David Chang is no Bourdain

“Phnom Penh. Shit. What have I got myself into?” David Chang opens in the Cambodia episode of his new show, Breakfast Lunch, and Dinner. Phnom Penh, a city where, I might add, at any given moment, a decent portion of the population is 18-year-old Australian backpackers on gap years.

His sidekick for the episode is noted Cambodian history expert Kate McKinnon. Her reasoning for going to Cambodia, she states, is that “she likes countries that there’s no cohesive American conception of what is there.”


Look, I get it. At least, kind of. We’re supposed to be watching two people who have enough name-recognition to get you to click on the little Netflix thumbnail and watch them work their way through a certain culture, to learn from what they’re experiencing, and to see how it affects them. Breakfast, Lunch, and Dinner more or less accomplishes that, with some fancy camera work to boot.

The conversation throughout most of the show, although taking place in an exotic locale with a complex culture and deep history, revolves mostly around themselves, lamenting about the stress of their professional lives, celebrity and, essentially, how nice it must be to be ‘normal’ (oh what wonderful lives of ignorance those average joes must live!). There are a few flashes of Cambodian dishes and their names across the screen, but there’s little context given to their significance as our two heroes go from stall to stall in a street market turning their nose up at all of the “weird” stuff they see.

For an episode about Cambodia, there are scant few Cambodian voices to give context to the country or what it has experienced in its recent history. The exposition is mostly left up to some newsreel footage scattered throughout the episode. There’s a bit with a (decidedly not Cambodian) foreign correspondent who remarks that the country has become a lot more comfortable to live in lately. That must be nice for him. However, aside from a tour guide leading the pair through a temple, depictions of locals are usually left to b-roll of tuk-tuk drivers or food preparation, whether that be street food stalls or kitchen staff. There’s a lot of shots of Chang and McKinnon having revelations of how the difficult history and poverty they are witnessing is affecting them, but aside from a brief conversation with a Cambodian filmmaker and a pair of Buddhist monks, we’re largely left to our own devices when it comes to imagining why exactly they’re feeling like that. Not to mention the near-complete absence of Cambodians showing how they’re getting along in their day-to-day reality that’s relegated as a backdrop for most of the episode.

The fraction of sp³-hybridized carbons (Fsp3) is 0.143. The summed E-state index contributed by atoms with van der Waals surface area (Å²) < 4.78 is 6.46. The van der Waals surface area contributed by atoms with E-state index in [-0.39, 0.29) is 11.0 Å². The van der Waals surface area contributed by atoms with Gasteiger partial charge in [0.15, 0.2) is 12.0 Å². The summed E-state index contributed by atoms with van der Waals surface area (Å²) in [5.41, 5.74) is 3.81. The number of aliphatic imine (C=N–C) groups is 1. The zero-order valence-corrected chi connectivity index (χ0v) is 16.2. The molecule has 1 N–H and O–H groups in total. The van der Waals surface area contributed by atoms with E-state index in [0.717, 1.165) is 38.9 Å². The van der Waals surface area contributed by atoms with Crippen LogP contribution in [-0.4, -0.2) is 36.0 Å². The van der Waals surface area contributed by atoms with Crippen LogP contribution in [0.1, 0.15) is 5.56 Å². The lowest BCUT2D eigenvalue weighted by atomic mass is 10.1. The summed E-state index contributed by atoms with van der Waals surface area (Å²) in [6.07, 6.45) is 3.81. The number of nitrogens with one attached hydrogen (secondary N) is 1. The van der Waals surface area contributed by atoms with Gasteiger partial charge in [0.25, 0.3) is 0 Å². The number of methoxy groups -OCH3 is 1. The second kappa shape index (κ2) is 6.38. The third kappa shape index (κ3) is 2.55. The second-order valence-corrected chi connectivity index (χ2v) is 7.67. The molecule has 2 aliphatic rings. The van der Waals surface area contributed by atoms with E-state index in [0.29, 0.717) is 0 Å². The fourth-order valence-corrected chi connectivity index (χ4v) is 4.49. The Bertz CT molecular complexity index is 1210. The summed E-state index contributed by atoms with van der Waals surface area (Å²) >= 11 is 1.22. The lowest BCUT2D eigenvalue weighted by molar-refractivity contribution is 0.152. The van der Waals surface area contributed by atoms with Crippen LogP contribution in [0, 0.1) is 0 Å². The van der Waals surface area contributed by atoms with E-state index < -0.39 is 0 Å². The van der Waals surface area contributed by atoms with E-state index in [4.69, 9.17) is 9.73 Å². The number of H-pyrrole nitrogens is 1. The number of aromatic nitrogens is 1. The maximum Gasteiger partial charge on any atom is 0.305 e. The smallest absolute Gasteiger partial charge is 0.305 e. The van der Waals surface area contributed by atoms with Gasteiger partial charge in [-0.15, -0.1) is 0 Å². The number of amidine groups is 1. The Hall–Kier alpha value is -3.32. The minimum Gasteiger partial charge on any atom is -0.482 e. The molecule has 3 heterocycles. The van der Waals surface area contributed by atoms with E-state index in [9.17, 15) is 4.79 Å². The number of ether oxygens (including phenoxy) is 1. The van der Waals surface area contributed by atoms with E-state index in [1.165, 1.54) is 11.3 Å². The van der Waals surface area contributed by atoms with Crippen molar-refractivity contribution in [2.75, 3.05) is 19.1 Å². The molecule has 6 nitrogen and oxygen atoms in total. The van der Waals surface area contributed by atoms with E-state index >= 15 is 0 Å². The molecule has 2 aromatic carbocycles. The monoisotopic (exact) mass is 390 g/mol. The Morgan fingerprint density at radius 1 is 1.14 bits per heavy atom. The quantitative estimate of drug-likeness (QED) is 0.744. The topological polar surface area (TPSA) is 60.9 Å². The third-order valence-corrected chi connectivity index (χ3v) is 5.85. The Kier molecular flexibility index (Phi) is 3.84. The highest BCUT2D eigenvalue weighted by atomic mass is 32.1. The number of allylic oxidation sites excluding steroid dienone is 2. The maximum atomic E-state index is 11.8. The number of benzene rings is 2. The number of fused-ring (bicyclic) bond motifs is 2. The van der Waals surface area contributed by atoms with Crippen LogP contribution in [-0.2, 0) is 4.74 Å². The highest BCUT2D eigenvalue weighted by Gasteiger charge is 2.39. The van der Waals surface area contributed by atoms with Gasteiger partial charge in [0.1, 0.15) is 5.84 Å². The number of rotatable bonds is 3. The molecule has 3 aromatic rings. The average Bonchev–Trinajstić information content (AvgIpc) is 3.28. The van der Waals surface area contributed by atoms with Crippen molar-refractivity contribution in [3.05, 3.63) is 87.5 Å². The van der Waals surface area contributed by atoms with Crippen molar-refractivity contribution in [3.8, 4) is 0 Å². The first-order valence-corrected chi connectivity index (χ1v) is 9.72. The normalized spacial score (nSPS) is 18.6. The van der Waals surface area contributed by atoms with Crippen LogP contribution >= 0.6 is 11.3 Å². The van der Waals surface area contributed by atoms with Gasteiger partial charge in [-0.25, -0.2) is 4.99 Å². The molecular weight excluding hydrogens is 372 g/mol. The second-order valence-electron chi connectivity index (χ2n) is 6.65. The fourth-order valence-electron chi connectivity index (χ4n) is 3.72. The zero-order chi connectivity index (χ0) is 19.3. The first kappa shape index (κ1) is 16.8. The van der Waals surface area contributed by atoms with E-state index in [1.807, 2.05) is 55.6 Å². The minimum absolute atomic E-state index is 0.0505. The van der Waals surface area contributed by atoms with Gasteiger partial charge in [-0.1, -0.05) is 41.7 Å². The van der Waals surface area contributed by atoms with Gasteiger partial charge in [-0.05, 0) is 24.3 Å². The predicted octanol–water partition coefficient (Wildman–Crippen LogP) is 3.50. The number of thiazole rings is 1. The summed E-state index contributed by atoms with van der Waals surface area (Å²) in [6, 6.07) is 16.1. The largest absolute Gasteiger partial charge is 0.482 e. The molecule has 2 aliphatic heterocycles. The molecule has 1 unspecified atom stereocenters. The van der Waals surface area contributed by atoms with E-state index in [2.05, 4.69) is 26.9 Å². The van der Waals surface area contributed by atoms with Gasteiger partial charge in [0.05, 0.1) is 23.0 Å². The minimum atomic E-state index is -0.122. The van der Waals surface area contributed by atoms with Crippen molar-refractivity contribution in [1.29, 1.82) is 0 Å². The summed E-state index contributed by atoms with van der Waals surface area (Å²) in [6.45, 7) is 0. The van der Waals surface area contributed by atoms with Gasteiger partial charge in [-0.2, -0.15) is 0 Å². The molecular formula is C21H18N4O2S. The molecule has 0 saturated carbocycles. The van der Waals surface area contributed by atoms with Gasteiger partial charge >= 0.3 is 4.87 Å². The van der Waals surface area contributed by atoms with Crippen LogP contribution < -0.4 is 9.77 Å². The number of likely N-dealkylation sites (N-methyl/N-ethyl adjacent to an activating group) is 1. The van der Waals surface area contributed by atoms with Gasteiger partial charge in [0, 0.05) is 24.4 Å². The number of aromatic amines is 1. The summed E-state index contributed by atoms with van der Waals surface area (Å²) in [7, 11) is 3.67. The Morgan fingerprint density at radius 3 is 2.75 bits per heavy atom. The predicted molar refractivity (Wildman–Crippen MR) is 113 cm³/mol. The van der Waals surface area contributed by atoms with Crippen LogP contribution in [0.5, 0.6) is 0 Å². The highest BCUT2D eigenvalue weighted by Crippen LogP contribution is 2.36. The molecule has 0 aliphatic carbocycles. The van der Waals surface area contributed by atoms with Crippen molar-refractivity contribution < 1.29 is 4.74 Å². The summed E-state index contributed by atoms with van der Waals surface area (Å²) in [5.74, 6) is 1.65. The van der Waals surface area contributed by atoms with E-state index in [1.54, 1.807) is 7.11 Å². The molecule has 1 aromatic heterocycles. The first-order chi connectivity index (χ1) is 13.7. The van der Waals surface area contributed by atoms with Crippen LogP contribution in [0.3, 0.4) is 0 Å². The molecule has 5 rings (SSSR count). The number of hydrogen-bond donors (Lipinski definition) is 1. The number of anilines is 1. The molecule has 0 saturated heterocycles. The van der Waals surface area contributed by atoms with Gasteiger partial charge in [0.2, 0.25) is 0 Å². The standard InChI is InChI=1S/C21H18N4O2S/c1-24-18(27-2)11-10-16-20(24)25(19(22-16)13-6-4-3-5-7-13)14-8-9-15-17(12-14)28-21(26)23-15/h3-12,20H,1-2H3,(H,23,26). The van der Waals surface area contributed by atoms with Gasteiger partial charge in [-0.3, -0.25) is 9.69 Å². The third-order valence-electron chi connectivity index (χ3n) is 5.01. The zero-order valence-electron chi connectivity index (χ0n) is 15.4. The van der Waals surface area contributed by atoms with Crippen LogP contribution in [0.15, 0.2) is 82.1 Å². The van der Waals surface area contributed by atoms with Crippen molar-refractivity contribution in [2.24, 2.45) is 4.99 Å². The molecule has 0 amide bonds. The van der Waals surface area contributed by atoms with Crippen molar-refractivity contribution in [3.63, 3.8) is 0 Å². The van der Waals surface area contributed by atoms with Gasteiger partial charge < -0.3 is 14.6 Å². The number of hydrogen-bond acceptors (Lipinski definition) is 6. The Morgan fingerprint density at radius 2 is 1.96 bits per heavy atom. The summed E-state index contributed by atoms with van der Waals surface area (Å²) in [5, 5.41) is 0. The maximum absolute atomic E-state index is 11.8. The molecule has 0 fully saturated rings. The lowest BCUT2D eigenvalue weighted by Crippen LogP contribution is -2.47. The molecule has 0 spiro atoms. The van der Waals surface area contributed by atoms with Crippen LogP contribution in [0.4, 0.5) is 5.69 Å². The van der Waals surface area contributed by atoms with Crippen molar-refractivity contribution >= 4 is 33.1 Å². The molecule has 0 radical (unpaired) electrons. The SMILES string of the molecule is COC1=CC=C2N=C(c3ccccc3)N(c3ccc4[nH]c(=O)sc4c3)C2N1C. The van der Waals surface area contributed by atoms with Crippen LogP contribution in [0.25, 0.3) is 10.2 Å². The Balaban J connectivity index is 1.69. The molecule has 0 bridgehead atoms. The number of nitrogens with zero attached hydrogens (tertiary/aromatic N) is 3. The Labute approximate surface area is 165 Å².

Shows focusing on travel, food, and culture occupy a precarious space. Without making a conscious effort, it is extremely easy to slip into the role of us-versus-the-other, of the privileged westerner observing the poor lives of those in far away before jetting away to another episode in a multi-million-dollar TV deal. Breakfast Lunch and Dinner does not escape this, and there is little indication that much of that dynamic had been considered at all. Things would be a little different if David Chang didn’t claim that this show is meant to pay tribute to Bourdain’s work. It simply doesn’t. Not yet, anyway.

What made Parts Unknown and No Reservations so special was Bourdain’s unlikely ability as a six-foot-four New Yorker, to immediately break down the barrier of the other when it came to creating exposition about the people and cultures that he visited. While a certain part of that may have had something to do with innate talent, there was also his approach to sit down at every meal with an open mind, to listen, and to treat those across from him as equals. The end result of that process speaks for itself; there’s a whole catalog of intimate portraits of the places he visited, that aren’t so much reflections of his travels as they are of the people and cultures that inhabit them.

Nobody has a monopoly on the travel-food show. Bourdain wasn’t the first, and he certainly won’t be the last. It’s a space where, in my opinion, the more voices the better. So long as those voices are conscious of the responsibility they have in responsibly shaping the relationship between the observer and observed, and that they properly account for the responsibility that they have to properly tell the story of the people and places they’re featuring, ultimately, for their own profit.

David Chang has a lot of work to do before he can start paying homage to Bourdain if that’s truly what he’s setting out to do. It looks like he has no intention of putting the breaks on his media empire, for the time being, so let’s hope his next effort is a little more contemplative of its responsibilities.



Travel, culture, and food. I spend my days working for a Culinary Incubator Program in Salt Lake City, Utah.

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Xavier Quintana

Travel, culture, and food. I spend my days working for a Culinary Incubator Program in Salt Lake City, Utah.